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The RAD51 and DMC1 homoeologous genes of bread wheat: cloning, molecular characterization and expression analysis.

Devisetty UK, Mayes K, Mayes S - BMC Res Notes (2010)

Bottom Line: All three homoeologues of both strand-exchange proteins (TaRAD51 and TaDMC1) are expressed in wheat.Bread wheat contains three expressed copies of each of the TaRAD51 and TaDMC1 homoeologues.There are differences in the levels of expression of the three homoeologues of TaRAD51 and TaDMC1 as determined by QRT-PCR and if these differences are reflected at the protein level, bread wheat may be more dependent upon a particular homoeologue to achieve full fertility than all three equally.

View Article: PubMed Central - HTML - PubMed

Affiliation: Department of Plant and Crop sciences, School of Biosciences, Sutton Bonington Campus, University of Nottingham, Loughborough LE12 5RD, UK. sean.mayes@nottingham.ac.uk.

ABSTRACT

Background: Meiotic recombination in eukaryotes requires two homologues of the E. coli RecA proteins: Rad51 and Dmc1. Both proteins play important roles in the binding of single stranded DNA, homology search, strand invasion and strand exchange. Meiotic recombination has been well studied in Arabidopsis, rice, maize and the orthologues of RAD51 and DMC1 have been characterized. However genetic analysis of the RAD51 and DMC1 genes in bread wheat has been hampered due to the absence of complete sequence information and because of the existence of multiple copies of each gene in the hexaploid wheat genome.

Findings: In this study we have identified that TaRAD51 and TaDMC1 homoeologues are located on group 7 and group 5 chromosomes of hexaploid wheat, respectively. Comparative sequence analysis of cDNA derived from the TaRAD51 and TaDMC1 homoeologues revealed limited sequence divergence at both the nucleotide and the amino acid level. Indeed, comparisons between the predicted amino acid sequences of TaRAD51 and TaDMC1 and those of other eukaryotes reveal a high degree of evolutionary conservation. Despite the high degree of sequence conservation at the nucleotide level, genome-specific primers for cDNAs of TaRAD51 and TaDMC1 were developed to evaluate expression patterns of individual homoeologues during meiosis. QRT-PCR analysis showed that expression of the TaRAD51 and TaDMC1 cDNA homoeologues was largely restricted to meiotic tissue, with elevated levels observed during the stages of prophase I when meiotic recombination occurs. All three homoeologues of both strand-exchange proteins (TaRAD51 and TaDMC1) are expressed in wheat.

Conclusions: Bread wheat contains three expressed copies of each of the TaRAD51 and TaDMC1 homoeologues. While differences were detected between the three cDNA homoeologues of TaRAD51 as well as the three homoeologues of TaDMC1, it is unlikely that the predicted amino acid substitutions would have an effect on the protein structure, based on our three-dimensional structure prediction analyses. There are differences in the levels of expression of the three homoeologues of TaRAD51 and TaDMC1 as determined by QRT-PCR and if these differences are reflected at the protein level, bread wheat may be more dependent upon a particular homoeologue to achieve full fertility than all three equally.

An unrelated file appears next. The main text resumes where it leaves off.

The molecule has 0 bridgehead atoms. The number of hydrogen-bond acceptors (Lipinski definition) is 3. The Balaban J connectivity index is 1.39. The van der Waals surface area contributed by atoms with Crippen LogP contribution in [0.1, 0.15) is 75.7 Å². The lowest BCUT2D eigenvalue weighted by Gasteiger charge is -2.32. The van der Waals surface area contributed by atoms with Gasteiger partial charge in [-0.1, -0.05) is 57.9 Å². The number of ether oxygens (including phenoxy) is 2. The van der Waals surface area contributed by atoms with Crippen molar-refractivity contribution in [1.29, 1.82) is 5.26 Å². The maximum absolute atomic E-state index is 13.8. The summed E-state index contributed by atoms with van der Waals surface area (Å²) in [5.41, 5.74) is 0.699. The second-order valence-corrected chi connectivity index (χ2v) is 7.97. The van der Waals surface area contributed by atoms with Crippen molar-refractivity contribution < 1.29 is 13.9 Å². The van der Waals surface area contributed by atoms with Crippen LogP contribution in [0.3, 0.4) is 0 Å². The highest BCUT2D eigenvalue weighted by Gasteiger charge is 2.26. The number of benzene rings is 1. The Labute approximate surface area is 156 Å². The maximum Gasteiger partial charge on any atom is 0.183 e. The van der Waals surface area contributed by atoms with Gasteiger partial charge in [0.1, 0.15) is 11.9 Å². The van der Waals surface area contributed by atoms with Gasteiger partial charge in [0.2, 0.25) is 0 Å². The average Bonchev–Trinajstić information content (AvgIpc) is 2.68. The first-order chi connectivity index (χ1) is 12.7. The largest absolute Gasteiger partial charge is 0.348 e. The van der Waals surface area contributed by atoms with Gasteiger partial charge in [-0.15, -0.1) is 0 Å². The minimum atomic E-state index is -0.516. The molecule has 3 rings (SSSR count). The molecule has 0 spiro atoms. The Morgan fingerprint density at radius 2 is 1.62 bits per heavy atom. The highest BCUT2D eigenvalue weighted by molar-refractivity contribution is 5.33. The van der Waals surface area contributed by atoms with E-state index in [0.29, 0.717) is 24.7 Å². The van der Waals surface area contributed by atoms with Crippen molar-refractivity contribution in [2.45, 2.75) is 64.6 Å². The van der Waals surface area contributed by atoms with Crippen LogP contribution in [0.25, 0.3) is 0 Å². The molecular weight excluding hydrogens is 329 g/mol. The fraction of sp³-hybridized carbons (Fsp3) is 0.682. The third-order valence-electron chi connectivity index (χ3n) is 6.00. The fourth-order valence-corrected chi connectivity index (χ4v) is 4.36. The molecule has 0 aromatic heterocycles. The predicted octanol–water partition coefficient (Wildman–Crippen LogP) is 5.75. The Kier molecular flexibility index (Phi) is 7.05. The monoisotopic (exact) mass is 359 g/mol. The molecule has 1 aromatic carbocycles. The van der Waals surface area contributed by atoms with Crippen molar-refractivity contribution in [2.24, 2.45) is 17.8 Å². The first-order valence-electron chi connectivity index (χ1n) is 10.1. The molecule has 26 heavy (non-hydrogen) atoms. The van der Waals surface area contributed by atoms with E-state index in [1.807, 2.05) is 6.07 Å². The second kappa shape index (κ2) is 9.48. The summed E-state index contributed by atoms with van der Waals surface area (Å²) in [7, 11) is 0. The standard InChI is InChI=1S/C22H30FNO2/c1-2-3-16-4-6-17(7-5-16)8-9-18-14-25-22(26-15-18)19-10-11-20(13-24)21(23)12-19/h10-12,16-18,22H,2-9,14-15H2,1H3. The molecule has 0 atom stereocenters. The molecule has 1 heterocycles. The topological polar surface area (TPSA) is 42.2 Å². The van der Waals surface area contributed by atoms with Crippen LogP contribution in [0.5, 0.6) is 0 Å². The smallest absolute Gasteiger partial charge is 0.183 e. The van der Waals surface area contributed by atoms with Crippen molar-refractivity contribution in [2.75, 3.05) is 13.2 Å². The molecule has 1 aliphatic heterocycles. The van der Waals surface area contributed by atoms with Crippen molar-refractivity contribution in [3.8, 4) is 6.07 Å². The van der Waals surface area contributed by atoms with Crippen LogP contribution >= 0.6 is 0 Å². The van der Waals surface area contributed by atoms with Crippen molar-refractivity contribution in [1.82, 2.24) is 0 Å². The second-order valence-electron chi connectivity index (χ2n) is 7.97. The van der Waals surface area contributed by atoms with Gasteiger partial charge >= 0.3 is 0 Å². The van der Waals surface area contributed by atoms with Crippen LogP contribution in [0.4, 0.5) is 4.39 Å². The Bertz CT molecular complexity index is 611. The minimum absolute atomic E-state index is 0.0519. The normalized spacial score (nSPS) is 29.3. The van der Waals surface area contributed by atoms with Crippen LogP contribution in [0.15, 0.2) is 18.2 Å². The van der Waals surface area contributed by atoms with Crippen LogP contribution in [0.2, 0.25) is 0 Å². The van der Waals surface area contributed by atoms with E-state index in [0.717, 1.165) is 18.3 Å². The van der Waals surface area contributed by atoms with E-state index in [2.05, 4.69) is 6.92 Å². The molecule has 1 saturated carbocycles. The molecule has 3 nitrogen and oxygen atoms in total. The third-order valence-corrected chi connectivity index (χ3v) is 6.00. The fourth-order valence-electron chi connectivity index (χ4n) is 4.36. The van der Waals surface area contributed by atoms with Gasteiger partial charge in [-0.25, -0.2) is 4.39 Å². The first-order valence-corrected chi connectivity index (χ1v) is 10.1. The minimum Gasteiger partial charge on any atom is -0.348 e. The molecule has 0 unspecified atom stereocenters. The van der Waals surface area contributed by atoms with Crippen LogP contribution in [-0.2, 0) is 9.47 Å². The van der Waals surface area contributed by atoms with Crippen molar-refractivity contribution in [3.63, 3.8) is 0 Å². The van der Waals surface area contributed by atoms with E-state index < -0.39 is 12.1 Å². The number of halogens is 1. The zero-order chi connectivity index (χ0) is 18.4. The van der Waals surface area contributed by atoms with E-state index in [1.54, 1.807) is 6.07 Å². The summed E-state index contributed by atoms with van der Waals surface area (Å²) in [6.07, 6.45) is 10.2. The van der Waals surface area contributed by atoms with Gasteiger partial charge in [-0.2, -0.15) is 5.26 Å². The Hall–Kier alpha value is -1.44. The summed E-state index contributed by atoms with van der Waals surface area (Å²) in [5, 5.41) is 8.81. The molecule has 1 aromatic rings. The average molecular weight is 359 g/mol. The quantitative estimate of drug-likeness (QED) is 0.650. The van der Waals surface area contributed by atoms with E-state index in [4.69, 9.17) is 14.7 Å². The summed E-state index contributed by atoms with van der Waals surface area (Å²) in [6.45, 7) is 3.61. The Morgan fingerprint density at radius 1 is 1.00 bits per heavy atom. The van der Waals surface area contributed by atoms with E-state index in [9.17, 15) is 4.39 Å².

No MeSH data available.


Related in: MedlinePlus

The deduced amino acids alignments of TaRAD51 homoeologous proteins and their 3D models. (a) Multiple alignments of the three TaRAD51 sequences identified in the three bread wheat genomes (A, B and D). Conserved amino acids are indicated by black with a yellow background. The amino acid differences between the three cDNA homoeologous proteins are indicated by black with a grey background. (b) SIFT predictions for the amino acid substitutions for the three cDNA homoeologues of TaRAD51. (c) The 3D structure of TaRad51-7A is represented in red, TaRad51-7B in green and TaRad51-7D in yellow. Blue arrow shows the magnified image of the side chains of three TaRad51 homoeologue proteins, which indicates the only structural dissimilarity.
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Figure 4: The deduced amino acids alignments of TaRAD51 homoeologous proteins and their 3D models. (a) Multiple alignments of the three TaRAD51 sequences identified in the three bread wheat genomes (A, B and D). Conserved amino acids are indicated by black with a yellow background. The amino acid differences between the three cDNA homoeologous proteins are indicated by black with a grey background. (b) SIFT predictions for the amino acid substitutions for the three cDNA homoeologues of TaRAD51. (c) The 3D structure of TaRad51-7A is represented in red, TaRad51-7B in green and TaRad51-7D in yellow. Blue arrow shows the magnified image of the side chains of three TaRad51 homoeologue proteins, which indicates the only structural dissimilarity.